The official Dolby Atmos thread (home theater version) - Page 76 - AVS Forum | Home Theater Discussions And Reviews
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post #2251 of 26984 Old 07-27-2014, 12:27 PM - Thread Starter
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Originally Posted by sdurani View Post
Increasing spaciousness of what? Whether it Peter O'Toole in the middle of an open desert or Jürgen Prochnow inside a confined submarine, what spaciousness in those scenes do you want to increase that the mixer hasn't already put into the soundtrack?
Spaciousness depends on reverberation coming from SPECIFIC locations...

Markus

"In science, contrary evidence causes one to question a theory. In religion, contrary evidence causes one to question the evidence." - Floyd Toole
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post #2252 of 26984 Old 07-27-2014, 12:29 PM
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Originally Posted by markus767 View Post
Spaciousness depends on reverberation coming from SPECIFIC locations...
Which needs to be present in, and created for, the content, not the playback system.
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post #2253 of 26984 Old 07-27-2014, 12:29 PM
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Originally Posted by Keenan View Post
I wasn't really speaking in turns of amplitude, if it's not loud enough we simply won't hear it, but more that we don't expect, or listen for, sounds from behind us as we are genetically programmed to focus our brain power toward what's in front of us being the predator species than we are.
So you aren't talking about sensitivity. Near as I can tell sounds have come from 360 degrees from the beginning of hearing. Either we are physically more sensitive to sounds from behind or not, but our emotional/physical/ fight or flight reaction to those sounds is simply something different than sensitivity to the sound.
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post #2254 of 26984 Old 07-27-2014, 12:38 PM - Thread Starter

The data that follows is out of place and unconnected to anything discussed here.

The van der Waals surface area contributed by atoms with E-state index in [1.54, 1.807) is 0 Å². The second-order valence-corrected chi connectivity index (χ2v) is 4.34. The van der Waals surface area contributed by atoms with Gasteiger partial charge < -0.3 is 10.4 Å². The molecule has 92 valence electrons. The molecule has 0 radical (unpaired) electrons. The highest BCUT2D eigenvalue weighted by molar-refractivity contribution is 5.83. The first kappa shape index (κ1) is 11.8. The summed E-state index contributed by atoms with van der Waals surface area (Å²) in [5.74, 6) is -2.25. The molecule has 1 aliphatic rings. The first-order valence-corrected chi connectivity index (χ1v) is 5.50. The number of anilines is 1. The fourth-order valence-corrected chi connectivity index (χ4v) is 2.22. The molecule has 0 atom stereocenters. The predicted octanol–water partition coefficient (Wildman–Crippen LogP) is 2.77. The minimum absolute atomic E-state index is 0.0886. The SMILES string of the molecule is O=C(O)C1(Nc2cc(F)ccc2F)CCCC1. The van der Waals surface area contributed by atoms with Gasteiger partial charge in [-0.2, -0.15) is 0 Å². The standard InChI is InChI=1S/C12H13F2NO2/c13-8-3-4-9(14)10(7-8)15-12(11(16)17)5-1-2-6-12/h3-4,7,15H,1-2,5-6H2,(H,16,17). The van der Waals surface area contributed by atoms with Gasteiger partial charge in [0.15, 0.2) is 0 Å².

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Originally Posted by FilmMixer View Post
Which needs to be present in, and created for, the content, not the playback system.
They are not mutually exclusive, how could they?



http://seanolive.blogspot.ch/2009/10...confusion.html

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post #2255 of 26984 Old 07-27-2014, 12:45 PM
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Did I read that right? Nobody makes any money in those businesses and none of them are remotely connected
Markus...

No.. you didn't read that right, which seems to be an common problem for you.

You are getting more ridiculous with every post.

Where did I say that nobody makes money in these businesses..

You are the one who keeps tying it to a codec/platform..

You stated without any lack of clarity that:

"You don't see a connection between Dolby being successful with Atmos, studios making more money (or at least not less) because of it, those studios investing in new productions that are mixed in facilities that employ re-recording"

Yes.. I am saying that studios don't make any more money by mixing a film in Atmos... they spend more on the production side to do so, and we see a marginal increase in dubbing time... how did we all survive without it before it's introduction. If it was such a boon, they would be mixing everything in the format, and we'd have more than 2 stages up and running at this time..

What part of that don't you understand? I work for a successful company whose overall financial health is in no way tied to the success of Dolby and their products.

You insinuated that I had a vested interest in the success of Atmos... That I would substantially benefit both economically and personally.

Again, you ignored my question back to you to explain how I personally gain, and again how realistic sound reproduction would do the same for you..

If you don't know what a term means you should stop using it..

As with most conversation between you and I, I won't prolong the agony everyone else must suffer over your points you always insist your are right over..
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post #2256 of 26984 Old 07-27-2014, 12:48 PM